Choroidal EC spreading and cytoskeletal organization are impaired by SS. (A) Phase contrast images of RF/6A ECs and measurement of projected cell area (bar graph) reveal a dose-dependent decrease in EC spreading upon SS treatment. Scale bar: 100 μm. (B) Fluorescent images of ECs stained with phalloidin show that the longitudinal orientation of actin stress fibers in untreated ECs changes to cortical organization in SS-treated ECs. Morphometric analysis further revealed a progressive decrease in actin filament density with increasing SS dose (bar graph). *P < 0.05 and ***P < 0.001, respectively. Scale bar: 20 μm.
Figure 2
 
Choroidal EC spreading and cytoskeletal organization are impaired by SS. (A) Phase contrast images of RF/6A ECs and measurement of projected cell area (bar graph) reveal a dose-dependent decrease in EC spreading upon SS treatment. Scale bar: 100 μm. (B) Fluorescent images of ECs stained with phalloidin show that the longitudinal orientation of actin stress fibers in untreated ECs changes to cortical organization in SS-treated ECs. Morphometric analysis further revealed a progressive decrease in actin filament density with increasing SS dose (bar graph). *P < 0.05 and ***P < 0.001, respectively. Scale bar: 20 μm.
Figure 3
 
Exposure to SS disrupts choroidal endothelial BM architecture. Top view (XY plane) of RF/6A EC-secreted collagen IV network shows that, compared to untreated ECs, those treated with SS exhibit a dose-dependent decrease in BM density and a concomitant increase in BM porosity. These alterations in BM organization correlate with significant (***P < 0.001) BM thinning at higher SS doses, as shown in the cross-sectional (XZ plane) view and quantified in the bar graph. Scale bars: 10 μm (XY image); 5 μm (XZ image).
Figure 3
 
Exposure to SS disrupts choroidal endothelial BM architecture. Top view (XY plane) of RF/6A EC-secreted collagen IV network shows that, compared to untreated ECs, those treated with SS exhibit a dose-dependent decrease in BM density and a concomitant increase in BM porosity. These alterations in BM organization correlate with significant (***P < 0.001) BM thinning at higher SS doses, as shown in the cross-sectional (XZ plane) view and quantified in the bar graph. Scale bars: 10 μm (XY image); 5 μm (XZ image).
Figure 4
 
Exposure to SS suppresses LOX expression by choroidal ECs. Western blot bands and their densitometric analyses (bar graph) together reveal that LOX expression by RF/6A ECs decreases progressively with increasing SS dose. The LOX levels were normalized with respect to the corresponding levels of GAPDH, which served as the loading control. ***P < 0.001.
Figure 4
 
Exposure to SS suppresses LOX expression by choroidal ECs. Western blot bands and their densitometric analyses (bar graph) together reveal that LOX expression by RF/6A ECs decreases progressively with increasing SS dose. The LOX levels were normalized with respect to the corresponding levels of GAPDH, which served as the loading control. ***P < 0.001.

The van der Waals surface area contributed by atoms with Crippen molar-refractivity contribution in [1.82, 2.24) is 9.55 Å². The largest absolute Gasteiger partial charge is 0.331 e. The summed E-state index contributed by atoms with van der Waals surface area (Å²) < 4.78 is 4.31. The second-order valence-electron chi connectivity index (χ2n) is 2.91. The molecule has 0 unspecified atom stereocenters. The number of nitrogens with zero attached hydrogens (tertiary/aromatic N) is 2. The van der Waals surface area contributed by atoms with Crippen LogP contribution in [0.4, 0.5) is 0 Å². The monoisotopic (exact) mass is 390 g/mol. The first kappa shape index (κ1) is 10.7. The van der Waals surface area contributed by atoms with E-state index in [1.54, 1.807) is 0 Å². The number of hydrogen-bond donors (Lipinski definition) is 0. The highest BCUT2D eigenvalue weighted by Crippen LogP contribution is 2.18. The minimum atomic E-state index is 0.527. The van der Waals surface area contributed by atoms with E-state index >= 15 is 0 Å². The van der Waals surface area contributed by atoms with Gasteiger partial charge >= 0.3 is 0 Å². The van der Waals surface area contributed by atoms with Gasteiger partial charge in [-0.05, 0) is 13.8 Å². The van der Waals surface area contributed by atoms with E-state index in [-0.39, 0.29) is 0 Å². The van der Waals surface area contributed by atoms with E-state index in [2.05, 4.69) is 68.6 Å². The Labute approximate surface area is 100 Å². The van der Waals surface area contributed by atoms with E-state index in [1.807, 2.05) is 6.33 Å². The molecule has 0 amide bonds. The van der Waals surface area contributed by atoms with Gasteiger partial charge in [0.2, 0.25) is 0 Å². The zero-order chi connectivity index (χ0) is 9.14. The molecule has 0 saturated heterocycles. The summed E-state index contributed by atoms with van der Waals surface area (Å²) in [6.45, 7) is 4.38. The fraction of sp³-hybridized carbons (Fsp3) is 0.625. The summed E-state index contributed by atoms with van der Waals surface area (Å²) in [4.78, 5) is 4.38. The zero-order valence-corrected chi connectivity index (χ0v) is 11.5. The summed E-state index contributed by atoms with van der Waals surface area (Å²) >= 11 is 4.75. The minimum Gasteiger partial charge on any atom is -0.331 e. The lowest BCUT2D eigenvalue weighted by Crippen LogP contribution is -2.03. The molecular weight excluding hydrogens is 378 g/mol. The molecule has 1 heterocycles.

Figure 5
 
The SS-treated corrupt BM alone can disrupt EC cytoskeletal organization, spreading, and viability. (A) Schematic depiction of the experimental procedure to examine the effect of SS-treated corrupt BM on untreated RF/6A ECs. (B) Fluorescent images of ECs stained with phalloidin show that ECs cultured on untreated BM exhibit longitudinal orientation of actin stress fibers, while those grown on SS-treated corrupt BM undergo cortical actin assembly. Morphometric analysis further revealed a progressive decrease in actin filament density with increasing SS dose (C), which correlated well with decreased EC spreading (D) and viability (E) on SS-treated corrupt BM. The EC viability data are presented as percentage cells that are viable with respect to non–SS-treated BM control. **P < 0.01 and ***P < 0.001, respectively. Scale bar: 20 μm.
Figure 5
 
The SS-treated corrupt BM alone can disrupt EC cytoskeletal organization, spreading, and viability. (A) Schematic depiction of the experimental procedure to examine the effect of SS-treated corrupt BM on untreated RF/6A ECs. (B) Fluorescent images of ECs stained with phalloidin show that ECs cultured on untreated BM exhibit longitudinal orientation of actin stress fibers, while those grown on SS-treated corrupt BM undergo cortical actin assembly. Morphometric analysis further revealed a progressive decrease in actin filament density with increasing SS dose (C), which correlated well with decreased EC spreading (D) and viability (E) on SS-treated corrupt BM. The EC viability data are presented as percentage cells that are viable with respect to non–SS-treated BM control. **P < 0.01 and ***P < 0.001, respectively. Scale bar: 20 μm.